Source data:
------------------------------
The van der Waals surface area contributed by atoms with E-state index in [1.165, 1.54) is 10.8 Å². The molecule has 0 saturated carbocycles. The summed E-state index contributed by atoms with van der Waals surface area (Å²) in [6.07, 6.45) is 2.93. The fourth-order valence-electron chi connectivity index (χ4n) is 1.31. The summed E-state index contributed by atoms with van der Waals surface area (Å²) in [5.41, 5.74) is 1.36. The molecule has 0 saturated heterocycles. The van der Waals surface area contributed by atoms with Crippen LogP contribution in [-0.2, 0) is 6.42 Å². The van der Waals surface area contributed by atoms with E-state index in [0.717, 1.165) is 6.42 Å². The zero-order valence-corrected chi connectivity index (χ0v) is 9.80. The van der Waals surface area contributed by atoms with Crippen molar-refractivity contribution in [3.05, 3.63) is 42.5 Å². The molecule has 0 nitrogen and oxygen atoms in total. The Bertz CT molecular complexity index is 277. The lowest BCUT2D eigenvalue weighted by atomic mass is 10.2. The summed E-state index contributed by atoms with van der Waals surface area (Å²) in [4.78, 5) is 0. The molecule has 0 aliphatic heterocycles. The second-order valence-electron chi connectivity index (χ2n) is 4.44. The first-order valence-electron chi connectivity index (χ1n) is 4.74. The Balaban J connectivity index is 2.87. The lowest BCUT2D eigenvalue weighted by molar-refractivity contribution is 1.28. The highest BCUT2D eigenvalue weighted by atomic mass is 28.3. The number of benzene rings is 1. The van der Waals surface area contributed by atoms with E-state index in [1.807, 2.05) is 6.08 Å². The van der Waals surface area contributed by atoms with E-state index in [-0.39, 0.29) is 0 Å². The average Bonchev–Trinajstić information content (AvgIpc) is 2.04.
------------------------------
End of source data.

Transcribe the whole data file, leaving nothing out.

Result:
The van der Waals surface area contributed by atoms with E-state index in [1.165, 1.54) is 10.8 Å². The molecule has 0 saturated carbocycles. The summed E-state index contributed by atoms with van der Waals surface area (Å²) in [6.07, 6.45) is 2.93. The fourth-order valence-electron chi connectivity index (χ4n) is 1.31. The summed E-state index contributed by atoms with van der Waals surface area (Å²) in [5.41, 5.74) is 1.36. The molecule has 0 saturated heterocycles. The van der Waals surface area contributed by atoms with Crippen LogP contribution in [-0.2, 0) is 6.42 Å². The van der Waals surface area contributed by atoms with E-state index in [0.717, 1.165) is 6.42 Å². The zero-order valence-corrected chi connectivity index (χ0v) is 9.80. The van der Waals surface area contributed by atoms with Crippen molar-refractivity contribution in [3.05, 3.63) is 42.5 Å². The molecule has 0 nitrogen and oxygen atoms in total. The Bertz CT molecular complexity index is 277. The lowest BCUT2D eigenvalue weighted by atomic mass is 10.2. The summed E-state index contributed by atoms with van der Waals surface area (Å²) in [4.78, 5) is 0. The molecule has 0 aliphatic heterocycles. The second-order valence-electron chi connectivity index (χ2n) is 4.44. The first-order valence-electron chi connectivity index (χ1n) is 4.74. The Balaban J connectivity index is 2.87. The lowest BCUT2D eigenvalue weighted by molar-refractivity contribution is 1.28. The highest BCUT2D eigenvalue weighted by atomic mass is 28.3. The number of benzene rings is 1. The van der Waals surface area contributed by atoms with E-state index in [1.807, 2.05) is 6.08 Å². The van der Waals surface area contributed by atoms with E-state index in [-0.39, 0.29) is 0 Å². The average Bonchev–Trinajstić information content (AvgIpc) is 2.04.